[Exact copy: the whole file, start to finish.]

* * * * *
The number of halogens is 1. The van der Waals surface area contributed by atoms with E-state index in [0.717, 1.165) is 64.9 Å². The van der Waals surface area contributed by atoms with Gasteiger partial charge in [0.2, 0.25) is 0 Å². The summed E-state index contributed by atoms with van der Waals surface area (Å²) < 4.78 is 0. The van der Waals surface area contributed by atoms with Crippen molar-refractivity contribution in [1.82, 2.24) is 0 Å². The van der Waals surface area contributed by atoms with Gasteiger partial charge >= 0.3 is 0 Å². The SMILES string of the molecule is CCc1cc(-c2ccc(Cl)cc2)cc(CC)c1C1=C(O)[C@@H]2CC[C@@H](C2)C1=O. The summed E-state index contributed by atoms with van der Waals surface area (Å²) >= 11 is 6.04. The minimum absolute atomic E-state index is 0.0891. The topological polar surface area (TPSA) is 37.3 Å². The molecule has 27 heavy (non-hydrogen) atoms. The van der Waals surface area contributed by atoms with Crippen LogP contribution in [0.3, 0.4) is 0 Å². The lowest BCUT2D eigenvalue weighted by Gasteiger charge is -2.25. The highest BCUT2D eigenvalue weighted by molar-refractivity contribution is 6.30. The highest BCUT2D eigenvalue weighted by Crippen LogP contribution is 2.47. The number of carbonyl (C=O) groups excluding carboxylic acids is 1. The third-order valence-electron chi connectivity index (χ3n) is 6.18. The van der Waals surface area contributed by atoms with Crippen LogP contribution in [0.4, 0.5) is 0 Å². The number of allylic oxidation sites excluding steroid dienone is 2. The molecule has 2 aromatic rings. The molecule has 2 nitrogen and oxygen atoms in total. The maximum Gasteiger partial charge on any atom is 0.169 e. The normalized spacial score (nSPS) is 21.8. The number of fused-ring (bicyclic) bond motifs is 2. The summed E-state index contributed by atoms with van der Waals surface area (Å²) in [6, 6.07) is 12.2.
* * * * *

The number of halogens is 1. The van der Waals surface area contributed by atoms with E-state index in [0.717, 1.165) is 64.9 Å². The van der Waals surface area contributed by atoms with Gasteiger partial charge in [0.2, 0.25) is 0 Å². The summed E-state index contributed by atoms with van der Waals surface area (Å²) < 4.78 is 0. The van der Waals surface area contributed by atoms with Crippen molar-refractivity contribution in [1.82, 2.24) is 0 Å². The van der Waals surface area contributed by atoms with Gasteiger partial charge >= 0.3 is 0 Å². The SMILES string of the molecule is CCc1cc(-c2ccc(Cl)cc2)cc(CC)c1C1=C(O)[C@@H]2CC[C@@H](C2)C1=O. The summed E-state index contributed by atoms with van der Waals surface area (Å²) >= 11 is 6.04. The minimum absolute atomic E-state index is 0.0891. The topological polar surface area (TPSA) is 37.3 Å². The molecule has 27 heavy (non-hydrogen) atoms. The van der Waals surface area contributed by atoms with Crippen LogP contribution in [0.3, 0.4) is 0 Å². The lowest BCUT2D eigenvalue weighted by Gasteiger charge is -2.25. The highest BCUT2D eigenvalue weighted by molar-refractivity contribution is 6.30. The highest BCUT2D eigenvalue weighted by Crippen LogP contribution is 2.47. The number of carbonyl (C=O) groups excluding carboxylic acids is 1. The third-order valence-electron chi connectivity index (χ3n) is 6.18. The van der Waals surface area contributed by atoms with Crippen LogP contribution in [0.4, 0.5) is 0 Å². The number of allylic oxidation sites excluding steroid dienone is 2. The molecule has 2 aromatic rings. The molecule has 2 nitrogen and oxygen atoms in total. The maximum Gasteiger partial charge on any atom is 0.169 e. The normalized spacial score (nSPS) is 21.8. The number of fused-ring (bicyclic) bond motifs is 2. The summed E-state index contributed by atoms with van der Waals surface area (Å²) in [6, 6.07) is 12.2.